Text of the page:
Coronavirus survivors face a long road ahead
The COVID-19 patients who make it out of intensive care will face years of life-altering obstacles.
So too will the medical staff who helped them survive.
Coronavirus is like nothing they have had to cope with before.
Experienced intensive care specialists usually have a very good idea of whether a patient is going to survive as they arrive in the Royal Melbourne Hospital's sixth-floor ICU, and set their care and family's expectations accordingly.
COVID-19 is different.
Whereas the average length of stay in RMH's ICU is 72 hours, those with coronavirus are here for more than 20 days, many of them on life support.
"I have been here 23 years and I have never seen anything like it," Unit Manager Michelle Spence said.
"They come in really sick and, once we put them on life-support, there is a little bit of stability.
"It is a tiny step forward and three steps back every day.
"Some of these patients that are here now with COVID have been here for 25-30 days.
"It is pretty ugly - for these patients it is pretty tough going."
Not only is the condition of COVID-19 patients proving unique to cope with, the number of overall infections and subsequent patients have also sent shivers up the spines of ICU workers each day.
Since the start of July there have been 26 COVID-19 patients in the RMH's ICU.
Others have been transferred to other intensive care units in recent weeks under "clustering" arrangements of the pandemic plan painstakingly drawn up earlier this year.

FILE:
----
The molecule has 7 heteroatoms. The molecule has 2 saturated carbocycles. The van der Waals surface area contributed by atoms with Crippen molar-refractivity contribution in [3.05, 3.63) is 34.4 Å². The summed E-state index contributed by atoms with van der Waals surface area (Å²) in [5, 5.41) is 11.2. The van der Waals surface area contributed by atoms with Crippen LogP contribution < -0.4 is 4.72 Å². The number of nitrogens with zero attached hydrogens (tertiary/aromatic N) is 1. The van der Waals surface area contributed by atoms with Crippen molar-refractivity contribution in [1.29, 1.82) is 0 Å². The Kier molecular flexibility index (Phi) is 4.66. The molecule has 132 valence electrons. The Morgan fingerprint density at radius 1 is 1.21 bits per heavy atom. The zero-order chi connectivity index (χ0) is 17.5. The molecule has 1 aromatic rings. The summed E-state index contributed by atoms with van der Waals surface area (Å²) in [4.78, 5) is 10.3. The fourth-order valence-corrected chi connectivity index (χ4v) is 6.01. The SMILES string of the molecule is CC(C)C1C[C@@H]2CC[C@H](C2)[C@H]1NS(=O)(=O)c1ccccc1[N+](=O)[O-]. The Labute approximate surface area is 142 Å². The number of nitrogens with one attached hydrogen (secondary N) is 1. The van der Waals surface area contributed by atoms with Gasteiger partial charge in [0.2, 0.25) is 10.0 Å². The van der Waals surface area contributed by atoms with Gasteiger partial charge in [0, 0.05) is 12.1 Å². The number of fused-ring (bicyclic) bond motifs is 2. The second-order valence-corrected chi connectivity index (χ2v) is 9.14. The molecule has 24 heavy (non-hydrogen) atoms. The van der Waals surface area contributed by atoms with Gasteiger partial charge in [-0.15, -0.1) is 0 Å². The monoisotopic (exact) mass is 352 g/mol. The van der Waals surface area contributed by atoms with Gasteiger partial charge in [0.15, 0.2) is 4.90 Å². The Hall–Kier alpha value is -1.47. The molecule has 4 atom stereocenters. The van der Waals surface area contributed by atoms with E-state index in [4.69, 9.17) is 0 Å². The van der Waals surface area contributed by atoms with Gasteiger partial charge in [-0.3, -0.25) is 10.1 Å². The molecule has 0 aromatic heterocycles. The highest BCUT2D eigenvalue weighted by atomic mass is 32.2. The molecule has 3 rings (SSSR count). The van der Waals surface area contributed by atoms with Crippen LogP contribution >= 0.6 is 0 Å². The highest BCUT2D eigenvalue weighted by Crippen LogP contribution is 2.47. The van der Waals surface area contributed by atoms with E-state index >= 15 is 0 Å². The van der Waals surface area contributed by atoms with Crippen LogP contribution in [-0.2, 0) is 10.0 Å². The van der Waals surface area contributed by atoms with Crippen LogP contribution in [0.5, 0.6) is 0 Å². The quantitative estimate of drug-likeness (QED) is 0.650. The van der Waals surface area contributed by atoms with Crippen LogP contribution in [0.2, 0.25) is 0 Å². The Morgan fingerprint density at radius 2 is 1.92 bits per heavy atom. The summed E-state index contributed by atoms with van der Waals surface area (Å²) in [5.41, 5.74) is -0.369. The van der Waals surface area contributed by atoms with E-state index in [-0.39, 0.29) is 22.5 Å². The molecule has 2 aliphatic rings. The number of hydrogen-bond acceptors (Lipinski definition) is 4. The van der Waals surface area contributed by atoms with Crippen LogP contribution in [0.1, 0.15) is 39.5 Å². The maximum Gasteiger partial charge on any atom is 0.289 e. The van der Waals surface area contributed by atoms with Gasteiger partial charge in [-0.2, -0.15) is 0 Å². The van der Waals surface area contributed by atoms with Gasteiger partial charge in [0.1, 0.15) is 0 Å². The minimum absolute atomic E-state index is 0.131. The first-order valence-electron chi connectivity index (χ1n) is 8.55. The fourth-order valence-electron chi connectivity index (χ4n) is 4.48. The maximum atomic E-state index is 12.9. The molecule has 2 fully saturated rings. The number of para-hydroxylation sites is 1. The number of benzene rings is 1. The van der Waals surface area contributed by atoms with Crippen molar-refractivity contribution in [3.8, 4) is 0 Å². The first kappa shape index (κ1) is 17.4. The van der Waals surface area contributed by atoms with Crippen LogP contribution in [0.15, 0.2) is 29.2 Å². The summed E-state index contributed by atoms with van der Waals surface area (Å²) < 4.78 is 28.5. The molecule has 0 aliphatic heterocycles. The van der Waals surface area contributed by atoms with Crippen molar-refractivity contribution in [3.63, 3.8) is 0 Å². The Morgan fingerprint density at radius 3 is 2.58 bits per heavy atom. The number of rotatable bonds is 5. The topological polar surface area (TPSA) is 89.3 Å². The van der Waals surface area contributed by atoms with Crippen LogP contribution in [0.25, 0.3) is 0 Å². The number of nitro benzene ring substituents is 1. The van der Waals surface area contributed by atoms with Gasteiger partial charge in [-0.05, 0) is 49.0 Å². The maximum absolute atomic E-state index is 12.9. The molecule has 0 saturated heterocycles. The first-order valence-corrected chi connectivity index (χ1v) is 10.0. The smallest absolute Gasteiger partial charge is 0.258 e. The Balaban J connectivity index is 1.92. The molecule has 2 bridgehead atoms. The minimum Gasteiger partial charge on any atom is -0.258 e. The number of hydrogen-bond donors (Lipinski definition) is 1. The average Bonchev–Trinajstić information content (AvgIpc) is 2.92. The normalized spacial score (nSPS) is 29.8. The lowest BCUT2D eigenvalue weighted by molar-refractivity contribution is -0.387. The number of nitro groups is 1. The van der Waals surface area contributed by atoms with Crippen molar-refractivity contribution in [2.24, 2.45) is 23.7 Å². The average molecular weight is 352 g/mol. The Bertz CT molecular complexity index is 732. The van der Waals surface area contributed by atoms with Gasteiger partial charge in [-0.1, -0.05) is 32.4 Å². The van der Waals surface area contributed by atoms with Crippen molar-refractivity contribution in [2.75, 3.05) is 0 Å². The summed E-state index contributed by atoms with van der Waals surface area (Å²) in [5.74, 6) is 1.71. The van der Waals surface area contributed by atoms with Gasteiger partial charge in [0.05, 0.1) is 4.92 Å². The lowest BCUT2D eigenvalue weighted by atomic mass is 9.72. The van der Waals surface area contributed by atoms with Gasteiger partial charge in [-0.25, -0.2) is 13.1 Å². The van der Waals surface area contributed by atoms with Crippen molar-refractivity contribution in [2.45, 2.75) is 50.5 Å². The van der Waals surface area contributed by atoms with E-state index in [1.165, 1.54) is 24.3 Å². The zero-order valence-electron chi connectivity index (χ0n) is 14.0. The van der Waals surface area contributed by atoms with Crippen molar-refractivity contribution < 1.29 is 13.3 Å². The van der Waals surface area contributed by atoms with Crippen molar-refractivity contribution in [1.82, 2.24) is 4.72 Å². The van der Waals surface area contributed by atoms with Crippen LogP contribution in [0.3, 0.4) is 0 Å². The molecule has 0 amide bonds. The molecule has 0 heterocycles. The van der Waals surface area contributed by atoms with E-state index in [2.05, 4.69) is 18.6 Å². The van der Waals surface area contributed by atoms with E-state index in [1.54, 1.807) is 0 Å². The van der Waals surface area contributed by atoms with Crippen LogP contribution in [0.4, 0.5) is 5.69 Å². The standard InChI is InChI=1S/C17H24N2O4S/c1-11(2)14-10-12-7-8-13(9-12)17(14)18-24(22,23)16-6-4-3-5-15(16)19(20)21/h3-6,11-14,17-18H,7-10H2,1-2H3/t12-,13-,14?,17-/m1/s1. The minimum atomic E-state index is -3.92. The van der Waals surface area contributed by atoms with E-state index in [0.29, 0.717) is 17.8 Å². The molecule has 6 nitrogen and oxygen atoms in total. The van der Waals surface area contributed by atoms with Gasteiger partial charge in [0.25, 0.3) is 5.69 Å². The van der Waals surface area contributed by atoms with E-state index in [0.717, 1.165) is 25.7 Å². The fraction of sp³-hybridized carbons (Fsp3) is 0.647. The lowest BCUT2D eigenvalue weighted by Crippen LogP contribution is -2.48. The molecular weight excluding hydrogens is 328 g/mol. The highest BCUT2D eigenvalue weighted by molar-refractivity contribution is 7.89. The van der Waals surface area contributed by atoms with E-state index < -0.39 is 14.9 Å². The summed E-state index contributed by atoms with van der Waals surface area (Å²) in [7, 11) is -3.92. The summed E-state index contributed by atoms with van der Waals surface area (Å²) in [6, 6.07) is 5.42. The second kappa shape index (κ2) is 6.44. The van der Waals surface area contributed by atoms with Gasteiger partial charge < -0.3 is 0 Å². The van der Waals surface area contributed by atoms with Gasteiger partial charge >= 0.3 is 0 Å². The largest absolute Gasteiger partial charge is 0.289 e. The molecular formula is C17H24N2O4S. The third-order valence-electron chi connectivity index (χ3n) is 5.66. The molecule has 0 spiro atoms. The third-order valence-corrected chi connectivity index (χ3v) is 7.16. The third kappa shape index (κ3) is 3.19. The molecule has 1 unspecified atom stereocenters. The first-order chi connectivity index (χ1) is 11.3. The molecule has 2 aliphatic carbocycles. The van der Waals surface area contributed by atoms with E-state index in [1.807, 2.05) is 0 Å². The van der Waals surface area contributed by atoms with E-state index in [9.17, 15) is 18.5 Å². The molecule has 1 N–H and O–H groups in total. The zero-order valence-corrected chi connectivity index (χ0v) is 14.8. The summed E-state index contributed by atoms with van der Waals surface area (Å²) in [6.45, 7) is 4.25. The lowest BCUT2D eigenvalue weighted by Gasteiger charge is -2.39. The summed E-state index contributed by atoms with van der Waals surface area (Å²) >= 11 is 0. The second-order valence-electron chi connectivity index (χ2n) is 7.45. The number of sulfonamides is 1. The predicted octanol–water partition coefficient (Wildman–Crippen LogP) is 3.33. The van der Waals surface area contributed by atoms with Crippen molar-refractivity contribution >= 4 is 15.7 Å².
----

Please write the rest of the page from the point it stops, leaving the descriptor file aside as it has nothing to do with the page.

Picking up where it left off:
The plan also saw the RMH open an entirely new ICU now known "D Pod" - matching the sixth floor's existing A, B and C Pods - lifting the number of medicine's most specialised beds from 32 to 42.
So far the expanded ICU has not reached capacity, but Ms Spence said transfers have been handled in a "textbook" way to free up room, knowing they could have a sudden rush of critical patients from the hospitals' COVID wards at any moment.
But there is no textbook for what faces patients surviving ICU.
"They are leaving here and they have got no muscle, they can't do anything for themselves, they are going to the ward needing full care - they are going to have to learn to do everything again," Ms Spence said.
"They are all bed bound, they are not walking, a lot of them have a tracheostomy so they can't talk, but they are awake … it will be a really hard slog.
"What were you seeing here, there is going to be years of hard slog."
Only one COVID-19 patient was in the RMH intensive care unit when the Herald Sun visited on April 16, although there had been three over the preceding weeks of the first wave.
When the Herald Sun returned on Thursday there were seven patients in the unit's dedicated COVID pod, as well as another two in other sealed rooms throughout the ICU.
For the first few months of the year Ms Spence led the effort to find and train another 200 nurses from other areas of the hospital in case coronavirus' full force hit.
She was thrilled when Victoria's infections dropped in April, and her efforts appeared redundant - only to watch daily numbers rise from June, desperately hoping for Stage Four lockdown to ease the carnage few outside the hospitals see.
By far the biggest issue affecting staff is the fact they can't let families visit desperately ill loved ones.
When a patient is in their final hours the hospital is allowing one or two family members to visit for a heartbreaking goodbye, but the human toll is something all will carry for years to come.
"It was a kind of denial where we were in the first stage three down, the patient numbers weren't really there, we were kinda like 'oh we can relax'," Ms Spence said.
"We have now had a peak.
"Over the last few weeks we have seen about 20 COVID patients - it is a really slow process.
"It is taking a toll on staff.
"I had somebody in my office crying this morning because this is just not right.
"Then they have to find the energy to come to work, and everyone is doing long hours and is fatigued.
"But everyone is doing their job, that is what they train for."
Originally published as Coronavirus survivors face a long road ahead